By Jack Hu
China has overtaken Hong Kong as the top initial public offering (IPO) market. The number of listings in China’s stock exchanges has surged 303 per cent, with 246 companies raising up to US$18 billion in the first half of 2017.
Good news? Not according to Han Zhiguo, a renowned Chinese economist, who wrote a long post on popular social media platform Weibo slamming China Securities Regulatory Commission (CSRC) for its poor regulation of the market. Small investors, he warned, will be the ones suffering the consequences:
The economist pointed out that in the US the stock market has a transparent monitoring system that compels companies to disclose their business information, there are harsh penalties for business fraud, it operates in a free market and that market is currently on the rise.
China does not have an open and transparent monitoring system in place and the market is full of fraud. Moreover, investors’ decisions are not based on free market information but political speculation. Currently, the Chinese stock market is very fragile after a series of crashes in the past two years.
The 2015 stock crash wiped out trillions of yuan from the portfolios of small investors, who included tens of millions of ordinary workers, farmers, housewives and pensioners. At that time, price-to-earnings (PE) ratios for Chinese stocks averaged an astonishing 70, against a worldwide average of 18.5, and the value of the A-shares inside China grew to be nearly double the equivalent shares of the same companies on Hong Kong’s exchange.
However, the regulators have apparently not learned their lesson. Han alerted that the IPO listing frenzy is another huge trap for small investors:
The above post was shared about 9,900 times on Weibo with more than 3,400 comments.
Most of the comments echoed Han’s analysis and proposal for setting up an open and transparent market monitoring system, but some were sceptical given China’s current political environment. For example, two of the comments in the thread read:
Such a poor impression of China’s stock exchanges has been fed by a number of cases of business fraud and misconduct involving CSRC’s management.
For example, Yabaite, a listed building material company, was exposed by Chinese state television recently for faking overseas deals and cooking its books, but the cap fine imposed by CSRC was just RMB 600,000 — compare that with its RMB 7 billion market value.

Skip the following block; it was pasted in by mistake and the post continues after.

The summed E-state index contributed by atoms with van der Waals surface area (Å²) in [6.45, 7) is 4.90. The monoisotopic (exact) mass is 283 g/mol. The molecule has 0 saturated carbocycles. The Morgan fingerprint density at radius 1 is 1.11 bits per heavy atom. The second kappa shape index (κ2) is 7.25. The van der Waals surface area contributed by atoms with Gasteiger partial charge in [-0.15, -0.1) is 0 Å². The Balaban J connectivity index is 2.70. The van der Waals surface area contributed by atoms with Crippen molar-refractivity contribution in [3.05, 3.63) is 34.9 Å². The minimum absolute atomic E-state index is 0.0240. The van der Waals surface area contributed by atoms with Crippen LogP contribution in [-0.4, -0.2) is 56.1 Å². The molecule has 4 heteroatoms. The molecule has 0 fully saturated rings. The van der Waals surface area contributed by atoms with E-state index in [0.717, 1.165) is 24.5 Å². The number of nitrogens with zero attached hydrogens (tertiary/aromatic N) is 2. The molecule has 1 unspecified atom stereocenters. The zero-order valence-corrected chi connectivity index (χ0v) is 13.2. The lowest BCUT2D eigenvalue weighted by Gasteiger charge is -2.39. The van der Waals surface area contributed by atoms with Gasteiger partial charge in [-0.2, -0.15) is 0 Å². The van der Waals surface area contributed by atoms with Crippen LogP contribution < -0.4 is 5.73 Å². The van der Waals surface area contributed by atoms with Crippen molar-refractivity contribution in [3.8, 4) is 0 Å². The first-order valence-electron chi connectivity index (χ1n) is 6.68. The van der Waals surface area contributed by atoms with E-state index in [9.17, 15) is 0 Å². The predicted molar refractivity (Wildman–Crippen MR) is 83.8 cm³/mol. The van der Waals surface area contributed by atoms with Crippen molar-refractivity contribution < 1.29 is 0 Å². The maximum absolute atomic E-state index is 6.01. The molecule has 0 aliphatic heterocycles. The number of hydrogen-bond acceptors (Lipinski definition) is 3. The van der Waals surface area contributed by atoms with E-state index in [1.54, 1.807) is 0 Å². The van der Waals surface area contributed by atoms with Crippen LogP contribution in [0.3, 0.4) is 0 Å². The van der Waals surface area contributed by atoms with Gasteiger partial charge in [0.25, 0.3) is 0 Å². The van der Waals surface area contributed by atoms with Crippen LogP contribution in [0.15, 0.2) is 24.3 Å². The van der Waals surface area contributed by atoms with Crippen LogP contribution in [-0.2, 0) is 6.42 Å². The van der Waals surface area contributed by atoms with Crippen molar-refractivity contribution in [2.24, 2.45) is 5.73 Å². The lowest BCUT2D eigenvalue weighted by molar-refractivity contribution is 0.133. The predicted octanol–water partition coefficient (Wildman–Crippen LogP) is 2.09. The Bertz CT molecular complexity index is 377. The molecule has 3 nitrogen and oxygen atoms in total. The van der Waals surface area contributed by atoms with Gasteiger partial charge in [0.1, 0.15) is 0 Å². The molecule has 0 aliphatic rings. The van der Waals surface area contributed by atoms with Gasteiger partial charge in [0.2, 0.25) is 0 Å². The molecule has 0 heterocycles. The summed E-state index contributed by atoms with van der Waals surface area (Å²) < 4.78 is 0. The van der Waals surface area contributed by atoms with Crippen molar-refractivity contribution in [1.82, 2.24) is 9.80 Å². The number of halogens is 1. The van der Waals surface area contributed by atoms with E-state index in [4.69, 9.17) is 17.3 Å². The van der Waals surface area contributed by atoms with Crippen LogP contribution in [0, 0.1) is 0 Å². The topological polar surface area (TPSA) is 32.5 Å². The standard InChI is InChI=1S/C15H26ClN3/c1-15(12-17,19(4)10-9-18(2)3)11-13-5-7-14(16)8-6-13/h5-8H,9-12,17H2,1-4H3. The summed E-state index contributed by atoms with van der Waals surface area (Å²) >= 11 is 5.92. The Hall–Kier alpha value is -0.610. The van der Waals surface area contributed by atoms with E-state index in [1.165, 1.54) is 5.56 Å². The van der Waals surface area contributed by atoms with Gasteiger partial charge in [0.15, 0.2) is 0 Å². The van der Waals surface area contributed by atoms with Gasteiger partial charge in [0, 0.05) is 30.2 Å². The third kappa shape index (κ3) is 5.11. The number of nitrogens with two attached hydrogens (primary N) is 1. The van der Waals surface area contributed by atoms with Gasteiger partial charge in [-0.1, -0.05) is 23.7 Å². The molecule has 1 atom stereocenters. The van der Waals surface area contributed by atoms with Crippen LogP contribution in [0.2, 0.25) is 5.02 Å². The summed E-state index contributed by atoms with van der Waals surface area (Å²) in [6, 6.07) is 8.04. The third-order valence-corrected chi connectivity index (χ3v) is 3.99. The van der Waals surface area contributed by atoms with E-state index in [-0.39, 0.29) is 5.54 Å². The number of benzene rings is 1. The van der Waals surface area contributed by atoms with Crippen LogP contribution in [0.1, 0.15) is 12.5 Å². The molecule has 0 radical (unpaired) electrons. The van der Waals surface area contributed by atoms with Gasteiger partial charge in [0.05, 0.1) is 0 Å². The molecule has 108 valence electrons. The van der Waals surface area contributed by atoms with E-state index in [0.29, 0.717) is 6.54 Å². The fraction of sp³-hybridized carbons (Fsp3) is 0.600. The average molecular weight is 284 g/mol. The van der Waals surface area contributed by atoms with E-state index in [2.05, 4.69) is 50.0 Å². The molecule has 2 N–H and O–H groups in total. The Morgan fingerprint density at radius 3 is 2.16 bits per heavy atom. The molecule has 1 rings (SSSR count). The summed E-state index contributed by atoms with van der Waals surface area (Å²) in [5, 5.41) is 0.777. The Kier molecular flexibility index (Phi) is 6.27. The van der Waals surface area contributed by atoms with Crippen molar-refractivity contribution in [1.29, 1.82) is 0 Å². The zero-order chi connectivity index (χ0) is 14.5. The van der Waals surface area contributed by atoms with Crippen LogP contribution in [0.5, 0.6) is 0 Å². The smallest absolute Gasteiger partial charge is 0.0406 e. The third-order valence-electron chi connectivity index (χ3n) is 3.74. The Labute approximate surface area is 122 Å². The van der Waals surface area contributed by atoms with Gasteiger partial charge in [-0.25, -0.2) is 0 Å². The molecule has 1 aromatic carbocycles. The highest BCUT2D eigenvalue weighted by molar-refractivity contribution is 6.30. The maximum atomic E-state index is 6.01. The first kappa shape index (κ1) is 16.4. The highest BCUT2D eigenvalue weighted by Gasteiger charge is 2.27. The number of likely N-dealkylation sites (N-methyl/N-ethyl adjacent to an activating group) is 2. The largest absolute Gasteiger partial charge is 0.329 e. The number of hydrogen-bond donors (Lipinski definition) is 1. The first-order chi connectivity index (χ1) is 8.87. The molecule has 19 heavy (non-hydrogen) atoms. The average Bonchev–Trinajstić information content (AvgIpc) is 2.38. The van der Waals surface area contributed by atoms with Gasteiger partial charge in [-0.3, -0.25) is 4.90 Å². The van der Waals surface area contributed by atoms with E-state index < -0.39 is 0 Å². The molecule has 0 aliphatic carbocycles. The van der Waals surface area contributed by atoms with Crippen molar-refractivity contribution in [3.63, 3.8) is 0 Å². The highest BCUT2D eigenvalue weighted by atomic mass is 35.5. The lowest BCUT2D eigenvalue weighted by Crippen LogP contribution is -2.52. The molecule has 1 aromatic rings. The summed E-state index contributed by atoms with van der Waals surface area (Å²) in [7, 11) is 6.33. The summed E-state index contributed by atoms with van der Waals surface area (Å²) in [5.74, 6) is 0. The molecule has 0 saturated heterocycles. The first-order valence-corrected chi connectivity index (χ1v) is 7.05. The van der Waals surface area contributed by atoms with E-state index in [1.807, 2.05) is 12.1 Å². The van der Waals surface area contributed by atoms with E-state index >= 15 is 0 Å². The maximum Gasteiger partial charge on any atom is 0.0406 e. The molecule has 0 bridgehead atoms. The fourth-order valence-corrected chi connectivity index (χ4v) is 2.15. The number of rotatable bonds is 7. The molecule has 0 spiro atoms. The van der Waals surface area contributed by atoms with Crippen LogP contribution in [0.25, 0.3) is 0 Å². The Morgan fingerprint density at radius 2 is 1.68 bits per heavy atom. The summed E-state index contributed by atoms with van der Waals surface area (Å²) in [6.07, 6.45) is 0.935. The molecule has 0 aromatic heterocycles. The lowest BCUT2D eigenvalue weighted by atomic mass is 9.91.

Lv Yongxiang, the president of Yongda, a Shenzhen-listed electronic switch company, and his family members cashed out all their stocks of about RMB 6.8 billion in the bull market of 2015 and resigned from all company positions.
Feng Xiaoshu, a former member of the Public Offering Review Committee in CSRC, gained nearly RMB 250 million by investing RMB 3 million into a company just before its listing. Feng has been under investigation since April for insider trading.
Other senior officials of the commission including Assistant Chairman Zhang Yujun and Deputy Chairman Yao Gang have been investigated amid a financial anti-graft campaign following the 2015 stock market crash.
In response to Han’s criticism, four of finance newspapers — China Securities Journal, Shanghai Securities Journal, Securities Times and Securities Daily, which are designated by the CSRC for publishing its announcements and listing companies’ required disclosures — argued that CSRC should not slow down IPO listings as small- and medium-sized businesses need capital investment for further development.
Han fought back on Weibo, criticising the papers for protecting the financial sector’s interest rather than the public interest. This post was deleted soon after it appeared on highly censored Weibo. He urged his followers to copy his views and spread it via other social media outlets: